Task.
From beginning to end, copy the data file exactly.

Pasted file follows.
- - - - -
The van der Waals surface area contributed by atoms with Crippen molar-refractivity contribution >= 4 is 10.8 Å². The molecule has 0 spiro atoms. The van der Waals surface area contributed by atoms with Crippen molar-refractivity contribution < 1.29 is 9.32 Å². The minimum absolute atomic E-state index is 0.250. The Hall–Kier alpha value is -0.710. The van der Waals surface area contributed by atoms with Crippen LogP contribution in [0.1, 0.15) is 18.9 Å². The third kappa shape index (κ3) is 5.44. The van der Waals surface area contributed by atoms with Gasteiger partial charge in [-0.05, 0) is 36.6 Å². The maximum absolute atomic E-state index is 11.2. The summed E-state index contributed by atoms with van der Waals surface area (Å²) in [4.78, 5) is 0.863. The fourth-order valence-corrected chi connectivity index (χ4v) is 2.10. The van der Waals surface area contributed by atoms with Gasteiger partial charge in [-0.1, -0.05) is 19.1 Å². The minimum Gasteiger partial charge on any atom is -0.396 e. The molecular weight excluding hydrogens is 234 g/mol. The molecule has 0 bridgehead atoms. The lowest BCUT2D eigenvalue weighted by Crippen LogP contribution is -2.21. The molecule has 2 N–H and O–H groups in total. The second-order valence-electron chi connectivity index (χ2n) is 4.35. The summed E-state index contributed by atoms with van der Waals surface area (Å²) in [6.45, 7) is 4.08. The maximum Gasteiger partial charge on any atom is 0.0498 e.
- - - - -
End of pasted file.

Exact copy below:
The van der Waals surface area contributed by atoms with Crippen molar-refractivity contribution >= 4 is 10.8 Å². The molecule has 0 spiro atoms. The van der Waals surface area contributed by atoms with Crippen molar-refractivity contribution < 1.29 is 9.32 Å². The minimum absolute atomic E-state index is 0.250. The Hall–Kier alpha value is -0.710. The van der Waals surface area contributed by atoms with Crippen LogP contribution in [0.1, 0.15) is 18.9 Å². The third kappa shape index (κ3) is 5.44. The van der Waals surface area contributed by atoms with Gasteiger partial charge in [-0.05, 0) is 36.6 Å². The maximum absolute atomic E-state index is 11.2. The summed E-state index contributed by atoms with van der Waals surface area (Å²) in [4.78, 5) is 0.863. The fourth-order valence-corrected chi connectivity index (χ4v) is 2.10. The van der Waals surface area contributed by atoms with Gasteiger partial charge in [-0.1, -0.05) is 19.1 Å². The minimum Gasteiger partial charge on any atom is -0.396 e. The molecular weight excluding hydrogens is 234 g/mol. The molecule has 0 bridgehead atoms. The lowest BCUT2D eigenvalue weighted by Crippen LogP contribution is -2.21. The molecule has 2 N–H and O–H groups in total. The second-order valence-electron chi connectivity index (χ2n) is 4.35. The summed E-state index contributed by atoms with van der Waals surface area (Å²) in [6.45, 7) is 4.08. The maximum Gasteiger partial charge on any atom is 0.0498 e.